Donate to Eliminate

The Registered Retirement Savings Plan (RRSP) is an important part of many Canadians’ wealth building plans. The RRSP allows for tax savings on contributions and tax-free growth inside the plan. And while many people have contribution and allocation goals; they might not have considered how and when the money will come out – i.e. their “exit strategy.”

An RRSP must be collapsed and converted into a RIF or a registered annuity by December 31st of the year in which the plan holder turns 71. If the RRSP is converted to a RIF, the fund will be subject to mandatory minimum and maximum withdrawals that increase with age. This extra income, whether desired or not, can push the plan holder into a higher tax bracket and potentially lead to a reduction in other government benefits such as the Old Age Security (OAS). A sizable RRSP or RIF at death will be treated as income on the deceased’s final tax return, which can push the plan holder into the highest tax bracket.

An RRSP/RIF exit strategy tries to avoid large withdrawals that push the plan holder into a higher tax bracket while living and avoid a large tax burden at death. Generally, a longer time period of steady withdrawals in a lower tax bracket and allocating excess funds to non-registered or TFSA accounts is more tax efficient over time.

If you have excess assets held in an RRSP/RIF, incorporating a charitable gift plan that takes into account the nuances of RRSP/RIF withdrawal rules can allow for an immediate impact and higher tax efficiencies than waiting to gift an RRSP/RIF through your estate.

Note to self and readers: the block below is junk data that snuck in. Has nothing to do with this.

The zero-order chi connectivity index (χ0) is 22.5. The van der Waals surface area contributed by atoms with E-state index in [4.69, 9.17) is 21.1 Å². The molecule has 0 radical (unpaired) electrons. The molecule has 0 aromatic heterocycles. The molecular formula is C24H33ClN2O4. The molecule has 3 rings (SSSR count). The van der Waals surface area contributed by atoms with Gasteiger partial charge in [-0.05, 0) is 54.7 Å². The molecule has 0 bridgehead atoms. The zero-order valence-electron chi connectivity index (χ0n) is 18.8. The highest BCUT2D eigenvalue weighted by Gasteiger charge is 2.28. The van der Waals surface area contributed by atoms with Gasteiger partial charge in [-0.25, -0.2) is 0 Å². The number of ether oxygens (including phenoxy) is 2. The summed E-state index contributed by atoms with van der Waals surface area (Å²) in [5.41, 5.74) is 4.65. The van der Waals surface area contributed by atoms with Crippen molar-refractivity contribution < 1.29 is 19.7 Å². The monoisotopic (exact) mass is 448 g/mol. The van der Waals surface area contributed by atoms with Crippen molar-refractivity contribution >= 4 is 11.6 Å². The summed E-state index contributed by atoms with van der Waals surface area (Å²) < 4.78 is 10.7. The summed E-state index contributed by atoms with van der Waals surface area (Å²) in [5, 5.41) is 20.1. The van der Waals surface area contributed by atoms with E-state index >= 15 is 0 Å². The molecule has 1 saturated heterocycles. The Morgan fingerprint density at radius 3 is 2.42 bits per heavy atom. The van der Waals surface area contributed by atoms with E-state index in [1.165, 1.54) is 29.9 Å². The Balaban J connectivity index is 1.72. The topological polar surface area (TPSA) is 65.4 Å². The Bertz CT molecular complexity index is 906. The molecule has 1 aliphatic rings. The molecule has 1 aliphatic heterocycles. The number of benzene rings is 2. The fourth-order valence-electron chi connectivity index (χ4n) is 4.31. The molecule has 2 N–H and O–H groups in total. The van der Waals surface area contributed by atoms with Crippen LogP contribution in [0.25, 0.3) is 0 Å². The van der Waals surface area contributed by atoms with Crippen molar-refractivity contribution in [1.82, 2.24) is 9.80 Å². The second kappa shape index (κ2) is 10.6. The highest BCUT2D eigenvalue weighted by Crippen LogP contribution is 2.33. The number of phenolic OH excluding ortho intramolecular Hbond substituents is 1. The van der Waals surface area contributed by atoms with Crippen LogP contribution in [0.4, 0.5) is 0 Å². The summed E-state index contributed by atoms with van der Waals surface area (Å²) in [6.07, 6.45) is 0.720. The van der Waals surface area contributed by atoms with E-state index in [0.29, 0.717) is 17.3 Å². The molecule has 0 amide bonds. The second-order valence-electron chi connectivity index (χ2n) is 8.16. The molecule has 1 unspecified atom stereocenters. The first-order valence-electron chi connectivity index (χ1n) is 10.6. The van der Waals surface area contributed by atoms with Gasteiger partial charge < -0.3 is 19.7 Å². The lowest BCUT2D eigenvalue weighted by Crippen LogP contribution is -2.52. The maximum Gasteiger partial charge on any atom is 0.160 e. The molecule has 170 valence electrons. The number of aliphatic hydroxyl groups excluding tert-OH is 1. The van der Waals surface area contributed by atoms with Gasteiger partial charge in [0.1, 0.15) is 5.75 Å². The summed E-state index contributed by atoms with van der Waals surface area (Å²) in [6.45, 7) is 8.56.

Consider Gary and Jade, both retired and 65 years old. With their OAS, CPP, defined pensions and other income (excluding RRSPs) they have a combined income of $70,000/year that can be split into $35,000/year each. They have $500,000 in RRSP assets that they would like to withdraw over time so there are little to no assets left in their estate. Assuming 7% growth and 3% inflation, they can withdraw roughly $27,000/year adjusted for inflation.

Jade and Gary could adopt a donate-to-eliminate tax strategy. Their combined income generates a tax bill of $5,832. If they withdraw the full $27,000 each year from their RRSP, it would increase their tax bill to $12,156. If they then donate $14,000 of the RRSP funds withdrawn to a registered charity they will received a donation tax credit of $6,440 that can be applied to the $12,156 tax bill, resulting in taxes payable of $5,716; less than the pre-RRSP withdrawal amount. The overall outcome is a $14,000 annual gift to charity, an increase of $13,000 in expendable income and a slightly smaller tax bill.

No RRSP withdrawal RRSP withdrawal ($28,000)
Pre-tax income
(split between spouses)
A $70,000 $97,000
Gift to charity D $0 $14,000
Taxes payable (spouses combined) B $5,832 $12,156
Donation tax credit C (46%) $0 $6,440
Total taxes payable B – C $5,832 $5,716
After tax income, after donation A – D – (B-C) $64,168 $77,284

*Ontario residents

**The information and opinions contained in this article are obtained from various sources and believed to be reliable, but their accuracy cannot be guaranteed. Trinity College School and its employees and agents assume no responsibility for errors or omissions or for damages arising from the use of the published information and opinions. Readers are cautioned to consult their own professional advisors to determine the applicability of information and opinions in this newsletter in any particular circumstances.